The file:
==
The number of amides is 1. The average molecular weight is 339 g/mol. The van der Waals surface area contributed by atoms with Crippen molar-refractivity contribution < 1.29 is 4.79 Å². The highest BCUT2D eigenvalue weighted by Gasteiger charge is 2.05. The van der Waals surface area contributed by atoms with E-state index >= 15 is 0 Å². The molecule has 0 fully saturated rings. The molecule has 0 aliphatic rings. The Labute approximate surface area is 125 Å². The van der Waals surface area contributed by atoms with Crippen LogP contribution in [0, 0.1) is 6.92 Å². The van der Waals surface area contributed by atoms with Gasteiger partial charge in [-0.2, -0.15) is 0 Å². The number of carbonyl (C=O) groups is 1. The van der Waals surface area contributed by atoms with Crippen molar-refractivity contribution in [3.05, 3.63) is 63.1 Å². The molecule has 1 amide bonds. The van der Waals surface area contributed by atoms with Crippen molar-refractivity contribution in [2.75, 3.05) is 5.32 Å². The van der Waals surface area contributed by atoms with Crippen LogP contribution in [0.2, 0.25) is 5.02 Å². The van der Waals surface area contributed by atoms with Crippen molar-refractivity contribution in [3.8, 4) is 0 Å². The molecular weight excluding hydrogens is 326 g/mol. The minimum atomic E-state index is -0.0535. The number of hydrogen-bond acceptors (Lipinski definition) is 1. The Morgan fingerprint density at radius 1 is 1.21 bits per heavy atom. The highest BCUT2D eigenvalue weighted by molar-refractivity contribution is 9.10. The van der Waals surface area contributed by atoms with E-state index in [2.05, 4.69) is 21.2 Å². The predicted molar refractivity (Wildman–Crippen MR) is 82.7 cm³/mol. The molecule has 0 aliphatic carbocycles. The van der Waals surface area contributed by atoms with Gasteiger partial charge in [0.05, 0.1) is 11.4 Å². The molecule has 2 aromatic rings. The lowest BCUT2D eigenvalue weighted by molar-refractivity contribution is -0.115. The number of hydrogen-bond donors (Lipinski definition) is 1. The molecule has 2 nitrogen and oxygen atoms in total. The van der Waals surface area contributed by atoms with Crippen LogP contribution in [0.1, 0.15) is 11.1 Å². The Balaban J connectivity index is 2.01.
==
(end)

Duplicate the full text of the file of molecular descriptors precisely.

The number of amides is 1. The average molecular weight is 339 g/mol. The van der Waals surface area contributed by atoms with Crippen molar-refractivity contribution < 1.29 is 4.79 Å². The highest BCUT2D eigenvalue weighted by Gasteiger charge is 2.05. The van der Waals surface area contributed by atoms with E-state index >= 15 is 0 Å². The molecule has 0 fully saturated rings. The molecule has 0 aliphatic rings. The Labute approximate surface area is 125 Å². The van der Waals surface area contributed by atoms with Crippen LogP contribution in [0, 0.1) is 6.92 Å². The van der Waals surface area contributed by atoms with Gasteiger partial charge in [-0.2, -0.15) is 0 Å². The number of carbonyl (C=O) groups is 1. The van der Waals surface area contributed by atoms with Crippen molar-refractivity contribution in [3.05, 3.63) is 63.1 Å². The molecule has 1 amide bonds. The van der Waals surface area contributed by atoms with Crippen molar-refractivity contribution in [2.75, 3.05) is 5.32 Å². The van der Waals surface area contributed by atoms with Crippen LogP contribution in [0.2, 0.25) is 5.02 Å². The van der Waals surface area contributed by atoms with Crippen molar-refractivity contribution in [3.8, 4) is 0 Å². The molecular weight excluding hydrogens is 326 g/mol. The minimum atomic E-state index is -0.0535. The number of hydrogen-bond acceptors (Lipinski definition) is 1. The Morgan fingerprint density at radius 1 is 1.21 bits per heavy atom. The highest BCUT2D eigenvalue weighted by molar-refractivity contribution is 9.10. The van der Waals surface area contributed by atoms with E-state index in [2.05, 4.69) is 21.2 Å². The predicted molar refractivity (Wildman–Crippen MR) is 82.7 cm³/mol. The molecule has 0 aliphatic carbocycles. The van der Waals surface area contributed by atoms with Gasteiger partial charge in [0.05, 0.1) is 11.4 Å². The molecule has 2 aromatic rings. The lowest BCUT2D eigenvalue weighted by molar-refractivity contribution is -0.115. The number of hydrogen-bond donors (Lipinski definition) is 1. The molecule has 2 nitrogen and oxygen atoms in total. The van der Waals surface area contributed by atoms with Crippen LogP contribution in [0.1, 0.15) is 11.1 Å². The Balaban J connectivity index is 2.01.